Mobile privacy flap take two: Starring Google, Skyhook, GPS Act

Mobile privacy flap take two: Starring Google, Skyhook, GPS Act

Summary: Google's Web mapping appears to be able to track your phone within feet of your actual location in yet another wrinkle in the ongoing location-based services and privacy debate. Meanwhile, the GPS Act is introduced.

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Google's Web mapping appears to be able to track your phone within feet of your actual location in yet another wrinkle in the ongoing location-based services and privacy debate that will now hit Congress.

CNET News' Declan McCullagh reports that Google and Skyhook Wireless are linking location databases to hardware IDs and street addresses. The upshot: If someone knows a hardware ID, they may be able to find your physical address. CNET tested the location tracking with security researchers.

McCullagh adds:

Here's how it works: Wi-Fi-enabled devices, including PCs, iPhones, iPads, and Android phones, transmit a unique hardware identifier, called a MAC address, to anyone within a radius of approximately 100 to 200 feet. If someone captures or already knows that unique address, Google and Skyhook's services can reveal a previous location where that device was located, a practice that can reveal personal information including home or work addresses or even the addresses of restaurants frequented.

Creepy? You bet. However, I'll stick with my original argument after Apple wound up in the middle of a location tracking debate: Most consumers won't care. Privacy is the Web's currency and most folks will happily trade their locations for a 10 percent coupon.

Now some folks will be looking to disable these unique hardware IDs, but the majority of people won't understand enough about how this stuff works. In other words, we'll continue to be blissfully ignorant. And companies will continue to connect databases accordingly.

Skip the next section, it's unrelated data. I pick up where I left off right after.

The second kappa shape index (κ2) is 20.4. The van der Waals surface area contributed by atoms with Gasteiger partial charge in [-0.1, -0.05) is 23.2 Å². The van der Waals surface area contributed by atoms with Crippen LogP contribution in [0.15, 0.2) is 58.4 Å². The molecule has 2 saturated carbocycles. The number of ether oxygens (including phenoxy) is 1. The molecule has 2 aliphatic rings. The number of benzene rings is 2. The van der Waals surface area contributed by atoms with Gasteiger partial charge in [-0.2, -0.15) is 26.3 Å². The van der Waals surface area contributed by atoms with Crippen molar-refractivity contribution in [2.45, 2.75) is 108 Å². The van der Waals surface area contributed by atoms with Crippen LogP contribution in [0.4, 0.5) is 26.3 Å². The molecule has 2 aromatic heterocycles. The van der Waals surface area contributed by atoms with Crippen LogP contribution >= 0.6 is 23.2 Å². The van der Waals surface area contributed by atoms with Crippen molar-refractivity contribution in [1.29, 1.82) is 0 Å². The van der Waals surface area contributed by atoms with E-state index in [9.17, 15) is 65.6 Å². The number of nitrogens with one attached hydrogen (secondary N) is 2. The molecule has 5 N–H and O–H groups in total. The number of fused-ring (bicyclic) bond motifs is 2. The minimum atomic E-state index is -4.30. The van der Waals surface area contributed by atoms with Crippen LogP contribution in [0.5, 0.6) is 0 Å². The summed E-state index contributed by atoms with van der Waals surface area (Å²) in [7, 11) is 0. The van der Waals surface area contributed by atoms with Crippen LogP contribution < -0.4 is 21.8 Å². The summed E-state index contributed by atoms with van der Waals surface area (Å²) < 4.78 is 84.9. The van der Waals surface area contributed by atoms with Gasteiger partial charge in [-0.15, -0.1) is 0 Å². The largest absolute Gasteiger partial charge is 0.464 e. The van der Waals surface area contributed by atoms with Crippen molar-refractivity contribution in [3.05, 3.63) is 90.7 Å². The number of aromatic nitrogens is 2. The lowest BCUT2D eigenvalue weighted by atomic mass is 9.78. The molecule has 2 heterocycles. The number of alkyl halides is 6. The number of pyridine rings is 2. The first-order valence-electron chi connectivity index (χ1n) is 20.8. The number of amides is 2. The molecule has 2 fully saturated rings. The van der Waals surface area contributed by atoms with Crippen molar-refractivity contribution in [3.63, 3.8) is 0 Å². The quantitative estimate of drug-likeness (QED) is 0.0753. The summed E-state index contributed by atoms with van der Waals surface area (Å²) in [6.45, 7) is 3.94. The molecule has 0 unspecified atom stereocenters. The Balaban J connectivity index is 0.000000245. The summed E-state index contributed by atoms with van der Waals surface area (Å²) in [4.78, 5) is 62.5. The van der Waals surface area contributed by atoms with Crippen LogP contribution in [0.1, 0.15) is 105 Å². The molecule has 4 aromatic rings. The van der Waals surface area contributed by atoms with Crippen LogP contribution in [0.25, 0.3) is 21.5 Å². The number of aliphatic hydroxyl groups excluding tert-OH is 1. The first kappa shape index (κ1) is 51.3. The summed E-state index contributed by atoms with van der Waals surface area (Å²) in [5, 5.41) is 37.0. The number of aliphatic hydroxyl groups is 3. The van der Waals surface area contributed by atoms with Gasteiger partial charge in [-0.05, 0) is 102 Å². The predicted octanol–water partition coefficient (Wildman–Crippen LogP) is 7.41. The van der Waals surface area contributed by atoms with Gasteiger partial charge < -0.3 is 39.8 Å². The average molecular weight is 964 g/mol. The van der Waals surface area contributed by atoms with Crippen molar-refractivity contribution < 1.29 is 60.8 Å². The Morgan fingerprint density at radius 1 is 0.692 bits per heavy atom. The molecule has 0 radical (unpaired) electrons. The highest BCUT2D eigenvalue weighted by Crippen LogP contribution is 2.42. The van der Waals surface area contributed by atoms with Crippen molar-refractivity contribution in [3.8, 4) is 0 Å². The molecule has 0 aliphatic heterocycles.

The big question is whether this data can be locked down. It's one thing to trust Google and Skyhook with information. It's quite another to trust some snoop.

Where's this privacy and location-based services mess headed? Most likely legislation. A bi-partisan mobile location privacy bill called the GPS Act will be introduced today to clarify the rules of engagement. The problem is that all of these legislative fixes usually carry a bunch of side effects that can also be problematic.

The GPS Act, which has been brewing since late March, aims to do the following:

  • Sets guidelines, legal procedures and protections on electronic devices and location tracking.
  • Government must show probable cause and warrant to acquire geolocational information.
  • The Act will apply to real-time tracking of person's current and past movements.
  • Creates criminal penalties for using a device to track a person.
  • Prohibits commercial service providers from sharing geolocation data with outside entities.

Setting parameters seems like a good move. You should know how your whereabouts are being collected. In the end, I'll wager that consumers fall in the blissfully unaware camp. After all, there's a location-based coupon at stake.

Topics: Legal, Google, Hardware, Mobility, Security

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11 comments
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  • More right than you know

    I've tried to have this conversation with some of my clients and all of the friends who own smart-enabled devices. For the most part, they don't care. It often seems that, whenever discussing security, they hear "Blah, blah, blah.." until I mention loss of funds. But, still, few of them follow through.
    DPeer
  • RE: Mobile privacy flap take two: Starring Google, Skyhook, GPS Act

    Location based tracking of this type is not really a bad thing provided it is controlled and protected accordingly. People will trade it for a "coupon" if they really don't understand what it means or the ways is can be "abused".<br><br>This use should be spelled out as an on/off option by device and defined in some other language (english?) other than standard EULA speak.<br><br>Be interesting to see how this legislation works out.<br>Toothless? Unenforceable? Placebo? <br><br>Let the games begin! <img border="0" src="http://www.cnet.com/i/mb/emoticons/grin.gif" alt="grin"><br><br>...popcorn
    rhonin
  • RE: Mobile privacy flap take two: Starring Google, Skyhook, GPS Act

    Apple should care about this issue, it's iPod touch product uses Google Maps, and it tracks your location by default, Google doesn't have policies to remove the location information if it's not updated in the last 10 days, as Apple does.<br><br>Google's Maps application was built and funded by CIA and other government corporations, so Apple should start to think in another Maps provider for the next version of iOS. Apple is taking care about privacy issues, but we know Google has it's own private agenda.